Whitehorse Daily Star

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Pictured Above: DAN CURTIS and LINDA RAPP

Arctic Winter Games to return to council’s agenda

City council is once again considering hosting athletes from across the North.

By Stephanie Waddell on May 19, 2017

City council is once again considering hosting athletes from across the North.

It’s getting set to vote next week on whether to have Mayor Dan Curtis sign off on an agreement with the Yukon government and begin work to form a host society that would be tasked with overseeing the 2020 Arctic Winter Games in Whitehorse.

The recommendation to move forward with the agreement and forming of the host society came forward to council Monday evening.

Interim city manager Linda Rapp highlighted the work that has already gone into potentially hosting another AWG.

It would mark the seventh time for Whitehorse to host the international multi-sport event that draws together athletes from throughout the circumpolar North every two years. The last time the city hosted the AWG was in 2012.

Along with multiple AWGs over the years, the city has hosted athletes from around the globe who come here to compete in major sporting events from national cross-country skiing competitions to international softball championships to multi-sporting events like the 2007 Canada Winter Games and AWGs among many more.

Iqaluit had been set to host AWG in 2020, but withdrew because it would be unable to host any more than nine of the 21 sports that take place over the week of competition.

Other potential host regions also confirmed they wouldn’t be able to host the 2020 Games due to a variety of issues that vary by region.

That left the Yukon, which brought it forward to the city for consideration last year. In June 2016, council was unanimous in voting to enter into negotiations with the AWG International Committee to host the games.

As Rapp told council, the agreement specifies that the city would not be left on the hook for any cost overruns.

“With the signing of the memorandum of agreement, the city has assurance that it would not be responsible to fund any deficit at the conclusion of the Games,” she said.

“The city and the Yukon government would work together to establish the host society and the budget for the delivery of the AWG 2020.”

Similarly, Curtis commented that he has had assurance that the 2020 Games would be the best Games the territory “can afford.”

Answering questions from Coun. Samson Hartland later in the meeting, Rapp said $200,000 has been identified as the city’s cash contribution for the Games along with the city’s anticipated in-kind contributions of facilities that would be used for the events.

Signing the agreement would also allow for further negotiations with the AWG’s international committee to happen at its meetings set for June in Calgary.

“The host society would be established over the summer and some Whitehorse host society representation would then attend mission meetings of participating contingents in September, which is the Northwest Territories’ final meeting prior to the 2018 AWG,” Rapp stated.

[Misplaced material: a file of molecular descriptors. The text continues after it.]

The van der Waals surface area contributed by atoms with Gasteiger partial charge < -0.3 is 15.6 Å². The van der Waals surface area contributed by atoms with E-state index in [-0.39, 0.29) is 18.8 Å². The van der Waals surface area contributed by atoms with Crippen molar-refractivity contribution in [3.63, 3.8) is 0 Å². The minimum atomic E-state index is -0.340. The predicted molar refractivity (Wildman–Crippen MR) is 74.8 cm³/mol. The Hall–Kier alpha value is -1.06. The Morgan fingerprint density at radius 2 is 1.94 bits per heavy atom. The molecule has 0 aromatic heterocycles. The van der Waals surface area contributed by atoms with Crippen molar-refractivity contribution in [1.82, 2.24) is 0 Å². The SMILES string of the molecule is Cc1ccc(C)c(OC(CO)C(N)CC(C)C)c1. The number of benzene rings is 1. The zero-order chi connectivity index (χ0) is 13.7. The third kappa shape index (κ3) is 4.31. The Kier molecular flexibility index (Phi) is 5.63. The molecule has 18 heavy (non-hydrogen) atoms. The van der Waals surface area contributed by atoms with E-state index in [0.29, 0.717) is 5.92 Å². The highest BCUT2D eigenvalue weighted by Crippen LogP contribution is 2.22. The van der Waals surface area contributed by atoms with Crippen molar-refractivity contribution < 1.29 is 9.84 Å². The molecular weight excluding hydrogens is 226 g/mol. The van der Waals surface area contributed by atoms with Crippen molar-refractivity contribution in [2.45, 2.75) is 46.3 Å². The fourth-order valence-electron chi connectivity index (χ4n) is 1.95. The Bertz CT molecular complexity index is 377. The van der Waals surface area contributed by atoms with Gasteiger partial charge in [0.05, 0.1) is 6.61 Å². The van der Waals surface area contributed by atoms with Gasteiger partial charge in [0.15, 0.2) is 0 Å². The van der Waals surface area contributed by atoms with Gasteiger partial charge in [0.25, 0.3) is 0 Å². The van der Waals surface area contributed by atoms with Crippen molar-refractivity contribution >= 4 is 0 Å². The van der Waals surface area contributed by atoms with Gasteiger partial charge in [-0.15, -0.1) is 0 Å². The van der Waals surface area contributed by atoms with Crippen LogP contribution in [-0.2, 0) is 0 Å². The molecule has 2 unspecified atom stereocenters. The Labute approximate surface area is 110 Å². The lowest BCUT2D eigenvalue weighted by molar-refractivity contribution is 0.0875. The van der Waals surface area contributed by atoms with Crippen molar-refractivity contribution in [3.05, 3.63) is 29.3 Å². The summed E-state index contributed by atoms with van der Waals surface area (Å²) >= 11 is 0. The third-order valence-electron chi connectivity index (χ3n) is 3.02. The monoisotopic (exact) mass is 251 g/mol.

Depending on negotiations in June and the work done to form a host society, it’s anticipated recruitment of a general manager for the Games could begin in the fall.

Rapp went on to highlight the benefits of hosting the Games from sport development to building volunteer capacity throughout the community to community pride and the impact on the economy, and she noted the city’s past experience as a host.

“If Whitehorse does not proceed with hosting the AWG in 2020, it would be on the scheduled rotation for 2022 (unless other changes happen at the Arctic Winter Games International Committee level),” Rapp said.

“There is currently no alternative for a host committee for AWG 2020.”

The 2020 Games will be an “important milestone,” Coun. Jocelyn Curteanu said. She pointed out that it will mark the 50th anniversary since the first AWG were held in Yellowknife in 1970.

The 2018 AWG are scheduled for March 18-24 in the South Slave region of the N.W.T.

Comments (3)

Up 2 Down 0

north_of_60 on May 23, 2017 at 8:12 pm

Most of the economic benefit of this March Break sports party goes to junk food sellers, hotels and restaurants. The rest of us see our taxes ever increasing to pay for it. Instead make the users pay with a municipal tax on junk food sellers, hotels and restaurants to pay for it.

Up 6 Down 0

Josey Wales on May 21, 2017 at 3:49 pm

Hey PSG....silly, facts are irrelevant with this group.
Also that carbon footprint you reference, that falls into "do as we say...not as we do" category. Political blowholes are teamed up with Eco zealots keeping Websters definition of hypocrisy very current.
Pretty easy to party with other people's money. Our blowholes...well they looooooooooove doing that.
Funny thing, few reflect on what DOES NOT GET DONE whilst the back patting ceremony is underway in those "uber effective" chair warming snack infested nobles chambers.

Up 4 Down 0

ProScience Greenie on May 20, 2017 at 11:27 am

Just out of curiosity, what is the carbon footprint of these games? Any effort to lower it? Will the carbon sin tax apply?
Why is the AWG’s international committee meeting in Calgary south of 60N?

Also, which 12 games can't Iqaluit host and why? Should those sports be eliminated if they are proving difficult for some cities to handle? Should the AWG be hosted permanently in Whitehorse with the other cities paying their share? Does the economic benefit generated from hosting the game stay in the hands of a few businesses or is it spread out to all? How much is this going to cost each Yukon taxpayer? Show us the numbers.

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